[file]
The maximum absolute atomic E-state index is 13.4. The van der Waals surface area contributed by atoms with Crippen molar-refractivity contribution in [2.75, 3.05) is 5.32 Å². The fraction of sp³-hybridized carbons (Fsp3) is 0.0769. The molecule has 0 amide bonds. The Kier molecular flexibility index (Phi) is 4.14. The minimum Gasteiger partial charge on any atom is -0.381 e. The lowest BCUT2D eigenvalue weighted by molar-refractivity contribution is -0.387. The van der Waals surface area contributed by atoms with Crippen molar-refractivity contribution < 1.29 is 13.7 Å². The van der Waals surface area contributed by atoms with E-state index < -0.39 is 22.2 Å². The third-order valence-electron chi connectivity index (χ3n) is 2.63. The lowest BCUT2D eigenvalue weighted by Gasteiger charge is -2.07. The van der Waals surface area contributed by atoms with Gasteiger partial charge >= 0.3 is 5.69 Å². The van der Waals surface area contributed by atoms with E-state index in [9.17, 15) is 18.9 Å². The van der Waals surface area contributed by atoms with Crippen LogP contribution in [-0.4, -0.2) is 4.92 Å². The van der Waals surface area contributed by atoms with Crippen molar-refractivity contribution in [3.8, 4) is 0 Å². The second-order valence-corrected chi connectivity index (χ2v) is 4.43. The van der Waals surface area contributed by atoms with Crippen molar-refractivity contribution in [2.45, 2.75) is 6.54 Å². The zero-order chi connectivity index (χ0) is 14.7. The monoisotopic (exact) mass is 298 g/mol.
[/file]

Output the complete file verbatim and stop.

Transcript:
The maximum absolute atomic E-state index is 13.4. The van der Waals surface area contributed by atoms with Crippen molar-refractivity contribution in [2.75, 3.05) is 5.32 Å². The fraction of sp³-hybridized carbons (Fsp3) is 0.0769. The molecule has 0 amide bonds. The Kier molecular flexibility index (Phi) is 4.14. The minimum Gasteiger partial charge on any atom is -0.381 e. The lowest BCUT2D eigenvalue weighted by molar-refractivity contribution is -0.387. The van der Waals surface area contributed by atoms with Crippen molar-refractivity contribution < 1.29 is 13.7 Å². The van der Waals surface area contributed by atoms with E-state index < -0.39 is 22.2 Å². The third-order valence-electron chi connectivity index (χ3n) is 2.63. The lowest BCUT2D eigenvalue weighted by Gasteiger charge is -2.07. The van der Waals surface area contributed by atoms with Gasteiger partial charge >= 0.3 is 5.69 Å². The van der Waals surface area contributed by atoms with E-state index in [9.17, 15) is 18.9 Å². The van der Waals surface area contributed by atoms with Crippen LogP contribution in [-0.4, -0.2) is 4.92 Å². The van der Waals surface area contributed by atoms with Crippen molar-refractivity contribution in [3.8, 4) is 0 Å². The second-order valence-corrected chi connectivity index (χ2v) is 4.43. The van der Waals surface area contributed by atoms with Crippen molar-refractivity contribution in [2.45, 2.75) is 6.54 Å². The zero-order chi connectivity index (χ0) is 14.7. The monoisotopic (exact) mass is 298 g/mol.